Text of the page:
How to Speak UN: Deciphering Acronyms
Being part of a global intergovernmental organization such as the United Nations means working in a truly international and multifaceted environment. This is particularly true when the UN represents 193 nations with thousands of delegates and employees coming from around the world. Besides the possibility of being an accredited diplomat of a permanent mission or an observer representing a non-governmental organization, the UN and its many affiliated programmes, funds and specialized agencies offer a broad range of employment opportunities.
Due to the complexity and wide spectrum of issues being treated, effective involvement at various meetings, working sessions, and conferences requires participants to not only master substantive topics under discussion, but also a rich vocabulary of specific terms and acronyms related to the UN system. These acronyms are very much part of an internal knowledge and is recommended to master in order to avoid potential misunderstanding and diplomatic impasse. Misinterpretation and miscommunication of specific terminologies can in fact easily result in confusion to such an extent that diplomatic initiatives may be compromised altogether.
Imagine attending a meeting at the UN as a delegate and hearing the following statement:
“The Secretary-General strongly supports the work of the UNSMIL in assisting Libyan national efforts to restore public security, promote the rule of law, foster inclusive political dialogue and national reconciliation, and embark on constitution-making and electoral processes. Moreover, it encourages opposing parties in the dispute to solve any disagreement within the framework of the Security Council Resolution 2009, the UN Charter and in compliance with International Law and Treaties respecting the principle of pacta sunt servanda and strongly condemns any initiative aimed at solving any dispute manu militari. A détente of the current situation of tension and a rapprochement between opposing parties will be the top priority of the SRSG to the country. Furthermore, in order to avoid a further deterioration in the living conditions of the population, the intervention of the WHO and WFP has also been demanded. Upon request of the Security Council a further update meeting to monitor the evolution of the situation will be scheduled for the next week at the UNOG.”
The speech is riddled with acronyms that a layman will not understand. Mastering the necessary vocabulary and acronyms used in specific organizations is an absolute must and will prepare you to efficiently navigate contexts and environments like a pro. Such UN-ese knowledge will enhance your ability to work effectively within different settings, allowing you to perform your diplomatic functions at your best. In this situation, you should know that UNSMIL means United Nations Support Mission for Libya, SRSG stands for Special Representative of the Secretary-General, WHO is the World Health Organization, WFP means World Food Programme and UNOG is the United Nations Office at Geneva.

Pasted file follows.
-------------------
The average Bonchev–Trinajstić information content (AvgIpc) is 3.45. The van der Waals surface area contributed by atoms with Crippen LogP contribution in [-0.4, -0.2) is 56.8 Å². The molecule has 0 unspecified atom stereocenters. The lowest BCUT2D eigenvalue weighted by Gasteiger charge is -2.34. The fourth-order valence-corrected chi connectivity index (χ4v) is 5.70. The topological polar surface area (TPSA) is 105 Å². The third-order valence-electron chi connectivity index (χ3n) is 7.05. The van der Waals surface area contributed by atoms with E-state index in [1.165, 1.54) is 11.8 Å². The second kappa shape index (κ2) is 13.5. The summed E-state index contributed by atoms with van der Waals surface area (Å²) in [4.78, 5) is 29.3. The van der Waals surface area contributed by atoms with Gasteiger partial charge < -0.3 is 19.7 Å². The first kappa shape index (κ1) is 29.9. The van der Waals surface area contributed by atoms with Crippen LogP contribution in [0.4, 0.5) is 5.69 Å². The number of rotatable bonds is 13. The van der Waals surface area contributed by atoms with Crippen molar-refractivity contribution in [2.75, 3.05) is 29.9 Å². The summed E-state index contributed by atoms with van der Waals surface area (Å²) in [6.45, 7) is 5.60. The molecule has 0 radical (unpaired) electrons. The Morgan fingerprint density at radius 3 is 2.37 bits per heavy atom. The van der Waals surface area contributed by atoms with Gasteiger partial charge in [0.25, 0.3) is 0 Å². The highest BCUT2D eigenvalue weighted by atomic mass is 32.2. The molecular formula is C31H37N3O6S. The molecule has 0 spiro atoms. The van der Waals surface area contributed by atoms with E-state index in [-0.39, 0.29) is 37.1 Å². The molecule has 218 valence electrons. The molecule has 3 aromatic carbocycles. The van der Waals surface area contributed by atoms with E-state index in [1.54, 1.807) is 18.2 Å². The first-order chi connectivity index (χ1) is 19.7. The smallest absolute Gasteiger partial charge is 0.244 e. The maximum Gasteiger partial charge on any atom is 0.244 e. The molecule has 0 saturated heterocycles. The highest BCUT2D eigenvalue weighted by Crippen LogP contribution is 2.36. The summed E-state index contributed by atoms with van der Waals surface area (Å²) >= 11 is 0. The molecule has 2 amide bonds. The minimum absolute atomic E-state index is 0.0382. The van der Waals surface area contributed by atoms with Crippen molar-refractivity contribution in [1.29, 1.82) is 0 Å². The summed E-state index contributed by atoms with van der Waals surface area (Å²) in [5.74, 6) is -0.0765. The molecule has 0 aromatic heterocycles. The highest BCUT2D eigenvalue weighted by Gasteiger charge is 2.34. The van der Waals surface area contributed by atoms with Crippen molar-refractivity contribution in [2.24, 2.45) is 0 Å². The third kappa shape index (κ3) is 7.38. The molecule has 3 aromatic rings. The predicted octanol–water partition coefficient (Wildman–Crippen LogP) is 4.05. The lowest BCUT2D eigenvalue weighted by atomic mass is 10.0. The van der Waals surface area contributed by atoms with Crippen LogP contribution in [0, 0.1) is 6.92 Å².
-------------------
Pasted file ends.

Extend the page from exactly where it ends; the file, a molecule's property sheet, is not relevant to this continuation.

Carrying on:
To help you become familiar with the sectorial language used at the UN, we have created a dedicated List of UN Acronyms, which can be found in the Grassroot Diplomat Online Academy. We have also provided additional external resources that will further help you in this direction.
The first one is the UN System Chart, which is a very intuitive and simplistic layout explaining the UN System and its principal organs, including any related acronyms. Another helpful resource is the United Nations Handbook. This is fundamentally a guide published by the New Zealand Ministry of Foreign Affairs and Trade, which is constantly updated with a rich list of acronyms. The guide is also available as a free app that can be easily downloaded from the Apple Store (iOS) and the Play Store (Android). You can find this by searching “UN Handbook” as an easy reference point.
We also recommend the Glossary of Terms for UN Delegates, which has been developed by the United Nations Institute for Training and Research (UNITAR), and provides definitions of hundreds of terms, abbreviations and acronyms frequently used within the framework of the UN system and other diplomatic contexts in general. You can download the app version for free by searching either “Unitar” or “UN How To”, both at the Apple Store (iOS) and Play Store (Android). Once you have downloaded it, you can open the app and go to the “Reference Documents” section, then open the “Glossary of UN Terms” folder.
As an added bonus for those who are interested in learning more refined and researched vocabulary, we have created a List of French and Latin Vocabulary. Although the modern diplomatic discourse is dominated mainly by the English language, often times you will still encounter words in these two aforementioned idioms. For hundreds of years, French and Latin have been the diplomatic lingua franca and both are still well represented in the vocabulary of diplomacy. The list includes some of the most commonly used terms in French and Latin that you can frequently encounter in diplomatic contexts such as that of the UN, including expressions like pacta sunt servanda, manu militari, détente and rapprochement, among others.
Check out our list of resources below.